Now that all dirt, oils and contaminants are removed, the next step is to passivate the metal. This is done by applying a mild acid and then allowing the piece to air dry. Oxygen in the air then will bond with the chromium forming the passive protective layer. Always wear gloves when working with these acids as they can irritate the skin in high concentrations.
There are several alternatives you can use here. One option is to use “Bar Keeper’s Friend”, which is a stainless cleaning agent containing oxalic acid. It works well on stainless, but don’t use it if you have electronic etching as it will fade or even remove the etching. Add just enough water to form a thick paste and apply the paste to the item you want to passivate. Let it sit on the metal for 5-10 minutes and then gently rub it off and dry with a towel. Alternately you can rinse with clean water, but you should immediately dry it with a towel so the metal gets quickly exposed to air and not water.
Another agent is a high concentration of Star-San sanitizer, which is acid based. Where normally you would use about 1 oz in 5 gallons to sanitize, for passivation you need to use 1 oz per gallon. Soak the parts in concentrated star-san for 20-30 minutes at room temperature, and then allow them to air dry overnight so the oxygen can passivate the metal. The next day, give each piece a thorough rinsing as it will still have some acidic residue before brewing with it.
A final option is citric acid, which is widely available in raw powder form. Passivation can be accomplished at a 4-10% citric acid concentration in warm water in about 30 minutes. Again you want to air dry and let the oxygen do its work overnight before you rinse any residual acid off.
When Should I Passivate?
For new equipment it depends highly on the source of the equipment. High end equipment is often dipped in nitric acid as one of the last steps in production, and may need only a good cleaning to remove oil residue before first use. For less expensive, often foreign made equipment, many manufacturers machine, weld, buff, and work steel that probably was protected at some point, but they may skip a final dip after manufacturing to save money.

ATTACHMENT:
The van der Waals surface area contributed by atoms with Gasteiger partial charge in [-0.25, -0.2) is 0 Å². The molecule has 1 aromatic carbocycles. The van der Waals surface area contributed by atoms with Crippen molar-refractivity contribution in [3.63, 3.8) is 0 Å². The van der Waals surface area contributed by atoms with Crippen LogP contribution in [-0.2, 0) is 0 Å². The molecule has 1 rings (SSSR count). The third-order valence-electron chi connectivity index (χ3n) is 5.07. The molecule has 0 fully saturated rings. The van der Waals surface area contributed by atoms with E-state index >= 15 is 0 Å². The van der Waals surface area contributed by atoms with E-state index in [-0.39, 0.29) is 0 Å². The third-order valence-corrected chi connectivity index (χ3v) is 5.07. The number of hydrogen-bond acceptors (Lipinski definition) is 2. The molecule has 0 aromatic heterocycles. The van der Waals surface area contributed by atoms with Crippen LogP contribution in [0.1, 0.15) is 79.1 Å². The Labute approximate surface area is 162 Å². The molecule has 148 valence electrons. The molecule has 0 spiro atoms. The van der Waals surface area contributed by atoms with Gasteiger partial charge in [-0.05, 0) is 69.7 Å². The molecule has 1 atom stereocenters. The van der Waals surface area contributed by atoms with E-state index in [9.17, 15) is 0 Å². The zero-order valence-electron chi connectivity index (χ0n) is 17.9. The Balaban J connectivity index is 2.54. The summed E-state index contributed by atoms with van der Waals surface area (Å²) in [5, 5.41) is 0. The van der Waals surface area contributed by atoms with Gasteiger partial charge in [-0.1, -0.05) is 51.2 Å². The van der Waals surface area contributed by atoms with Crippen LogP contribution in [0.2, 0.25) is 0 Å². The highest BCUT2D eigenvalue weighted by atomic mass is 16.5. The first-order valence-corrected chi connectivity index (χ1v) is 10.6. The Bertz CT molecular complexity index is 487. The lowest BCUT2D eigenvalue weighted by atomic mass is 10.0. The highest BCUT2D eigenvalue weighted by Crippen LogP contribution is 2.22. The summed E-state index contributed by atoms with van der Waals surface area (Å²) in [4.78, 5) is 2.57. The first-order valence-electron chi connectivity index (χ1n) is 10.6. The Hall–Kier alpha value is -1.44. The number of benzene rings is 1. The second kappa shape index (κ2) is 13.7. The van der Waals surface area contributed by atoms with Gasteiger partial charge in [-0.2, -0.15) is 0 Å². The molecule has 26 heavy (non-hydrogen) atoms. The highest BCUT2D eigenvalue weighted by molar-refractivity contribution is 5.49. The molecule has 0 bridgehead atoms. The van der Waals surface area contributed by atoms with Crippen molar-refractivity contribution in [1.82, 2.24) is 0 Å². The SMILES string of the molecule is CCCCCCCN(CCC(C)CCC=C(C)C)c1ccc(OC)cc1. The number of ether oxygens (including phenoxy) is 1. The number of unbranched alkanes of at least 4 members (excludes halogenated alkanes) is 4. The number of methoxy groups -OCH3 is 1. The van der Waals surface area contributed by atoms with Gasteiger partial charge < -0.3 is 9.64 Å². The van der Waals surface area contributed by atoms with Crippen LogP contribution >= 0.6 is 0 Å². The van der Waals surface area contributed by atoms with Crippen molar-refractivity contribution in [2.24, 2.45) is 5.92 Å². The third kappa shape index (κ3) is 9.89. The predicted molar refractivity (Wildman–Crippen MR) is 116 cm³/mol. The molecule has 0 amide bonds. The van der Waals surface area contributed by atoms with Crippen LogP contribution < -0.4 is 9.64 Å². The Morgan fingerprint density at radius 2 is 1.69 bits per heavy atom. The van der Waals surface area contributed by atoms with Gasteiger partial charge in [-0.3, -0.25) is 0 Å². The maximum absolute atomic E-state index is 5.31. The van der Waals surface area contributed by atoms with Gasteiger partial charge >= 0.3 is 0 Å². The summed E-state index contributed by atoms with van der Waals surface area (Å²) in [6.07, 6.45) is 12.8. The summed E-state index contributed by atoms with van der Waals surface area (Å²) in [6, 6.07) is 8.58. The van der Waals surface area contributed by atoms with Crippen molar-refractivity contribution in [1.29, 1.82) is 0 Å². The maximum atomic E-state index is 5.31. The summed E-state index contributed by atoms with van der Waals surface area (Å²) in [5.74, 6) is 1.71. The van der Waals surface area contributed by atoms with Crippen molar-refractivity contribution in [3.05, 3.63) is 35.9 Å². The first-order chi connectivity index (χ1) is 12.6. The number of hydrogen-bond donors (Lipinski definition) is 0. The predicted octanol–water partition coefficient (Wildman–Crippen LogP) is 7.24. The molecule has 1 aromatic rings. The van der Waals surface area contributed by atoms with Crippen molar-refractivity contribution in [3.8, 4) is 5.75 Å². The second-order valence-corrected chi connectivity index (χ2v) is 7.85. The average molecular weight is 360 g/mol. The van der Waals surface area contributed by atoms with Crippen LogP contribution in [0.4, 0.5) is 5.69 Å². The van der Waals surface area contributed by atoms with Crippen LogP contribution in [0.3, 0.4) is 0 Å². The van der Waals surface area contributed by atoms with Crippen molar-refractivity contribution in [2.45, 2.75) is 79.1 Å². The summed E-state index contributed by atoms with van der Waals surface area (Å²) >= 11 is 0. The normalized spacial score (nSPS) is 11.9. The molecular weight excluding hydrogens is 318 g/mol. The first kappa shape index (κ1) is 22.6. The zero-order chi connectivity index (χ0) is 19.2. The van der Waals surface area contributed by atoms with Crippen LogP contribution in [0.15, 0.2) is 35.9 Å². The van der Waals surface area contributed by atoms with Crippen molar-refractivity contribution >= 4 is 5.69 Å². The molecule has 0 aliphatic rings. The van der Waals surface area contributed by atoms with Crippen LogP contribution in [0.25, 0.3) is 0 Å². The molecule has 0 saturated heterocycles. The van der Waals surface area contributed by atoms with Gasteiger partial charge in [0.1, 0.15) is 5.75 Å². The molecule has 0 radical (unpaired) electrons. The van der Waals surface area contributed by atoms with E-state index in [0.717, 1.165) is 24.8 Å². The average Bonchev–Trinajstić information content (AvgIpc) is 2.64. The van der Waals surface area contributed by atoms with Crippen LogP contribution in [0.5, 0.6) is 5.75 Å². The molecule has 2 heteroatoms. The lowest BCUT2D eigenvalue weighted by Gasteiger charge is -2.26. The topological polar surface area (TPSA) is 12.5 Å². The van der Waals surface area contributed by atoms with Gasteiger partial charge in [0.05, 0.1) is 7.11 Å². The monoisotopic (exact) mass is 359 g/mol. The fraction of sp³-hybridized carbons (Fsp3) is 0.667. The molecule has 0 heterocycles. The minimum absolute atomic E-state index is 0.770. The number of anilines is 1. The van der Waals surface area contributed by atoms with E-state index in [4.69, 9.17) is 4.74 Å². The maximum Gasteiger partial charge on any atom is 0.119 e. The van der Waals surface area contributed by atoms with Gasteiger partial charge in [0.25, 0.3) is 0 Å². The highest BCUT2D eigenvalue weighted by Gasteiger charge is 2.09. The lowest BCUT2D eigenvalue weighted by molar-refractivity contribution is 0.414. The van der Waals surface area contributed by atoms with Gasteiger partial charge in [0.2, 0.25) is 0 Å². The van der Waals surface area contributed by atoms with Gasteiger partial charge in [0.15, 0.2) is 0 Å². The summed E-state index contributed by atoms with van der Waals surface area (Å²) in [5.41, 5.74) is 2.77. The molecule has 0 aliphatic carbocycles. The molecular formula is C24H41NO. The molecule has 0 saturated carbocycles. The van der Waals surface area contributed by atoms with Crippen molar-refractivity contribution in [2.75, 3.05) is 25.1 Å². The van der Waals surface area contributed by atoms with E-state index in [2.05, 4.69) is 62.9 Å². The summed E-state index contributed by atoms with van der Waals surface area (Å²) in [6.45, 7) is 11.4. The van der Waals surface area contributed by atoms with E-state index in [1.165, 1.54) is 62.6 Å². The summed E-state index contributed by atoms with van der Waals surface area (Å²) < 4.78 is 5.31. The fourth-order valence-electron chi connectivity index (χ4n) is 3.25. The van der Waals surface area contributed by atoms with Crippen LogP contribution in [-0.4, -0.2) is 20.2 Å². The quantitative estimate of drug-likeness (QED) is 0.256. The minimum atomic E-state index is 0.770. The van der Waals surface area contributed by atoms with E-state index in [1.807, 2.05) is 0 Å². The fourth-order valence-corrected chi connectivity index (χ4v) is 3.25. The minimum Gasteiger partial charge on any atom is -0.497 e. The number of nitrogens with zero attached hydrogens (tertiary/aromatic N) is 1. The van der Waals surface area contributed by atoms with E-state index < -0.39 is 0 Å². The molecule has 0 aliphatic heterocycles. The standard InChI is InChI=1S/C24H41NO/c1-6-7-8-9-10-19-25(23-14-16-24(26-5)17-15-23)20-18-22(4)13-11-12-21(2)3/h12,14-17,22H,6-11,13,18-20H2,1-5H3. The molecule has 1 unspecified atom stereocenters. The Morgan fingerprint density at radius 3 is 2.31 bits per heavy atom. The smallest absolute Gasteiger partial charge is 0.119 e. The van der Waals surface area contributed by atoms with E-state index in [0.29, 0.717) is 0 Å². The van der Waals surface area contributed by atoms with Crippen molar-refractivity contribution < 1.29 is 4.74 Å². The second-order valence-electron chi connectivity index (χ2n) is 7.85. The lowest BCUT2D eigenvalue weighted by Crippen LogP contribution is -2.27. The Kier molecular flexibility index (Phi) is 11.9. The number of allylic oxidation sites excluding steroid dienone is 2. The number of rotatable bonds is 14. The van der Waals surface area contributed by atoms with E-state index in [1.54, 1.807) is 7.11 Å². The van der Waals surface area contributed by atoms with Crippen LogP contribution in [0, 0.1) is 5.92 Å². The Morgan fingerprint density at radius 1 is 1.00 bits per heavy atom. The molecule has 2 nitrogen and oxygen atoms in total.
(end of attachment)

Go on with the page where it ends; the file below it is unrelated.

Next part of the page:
Unless you know the source of your equipment, I would lean towards both a thorough cleaning and passivation step with new stainless equipment. A thorough cleaning is required no matter what to remove oils, buffing compounds, and other contaminants that could ruin your beer. The extra step of passivating it after cleaning is not a high price to pay since stainless steel equipment is relatively expensive and can last a lifetime.
You should also consider passivating your stainless any time you think you have damaged the protective layer of chromium. This includes a particularly stubborn stain that required you to scrub excessively, any scratches, nicks or dents to the stainless, exposure to regular steel, steel wool, or iron metals, or exposure to bleach cleaners. In addition if you brew frequently its not a bad idea to passivate every year or two just as a preventative measure.
Be careful with storing iron or other mixed metal tools in your stainless pot or fermenter. Iron based tools or mixed metal equipment can react with iron and erode the chromium oxide level. Its best to only store other stainless or plastic tools and equipment with your stainless equipment.
Finally if you do get rust or corrosion, its important that you correct it immediately. A mild abrasive like Bar Keepers Friend can often help you remove the rust and will also passivate the area to prevent further damage. Thanks for joining me on the BeerSmith Home Brewing Blog. Be sure to sign up for my newsletter or my podcast (also on itunes…and youtube…and streaming radio station) for more great tips on homebrewing.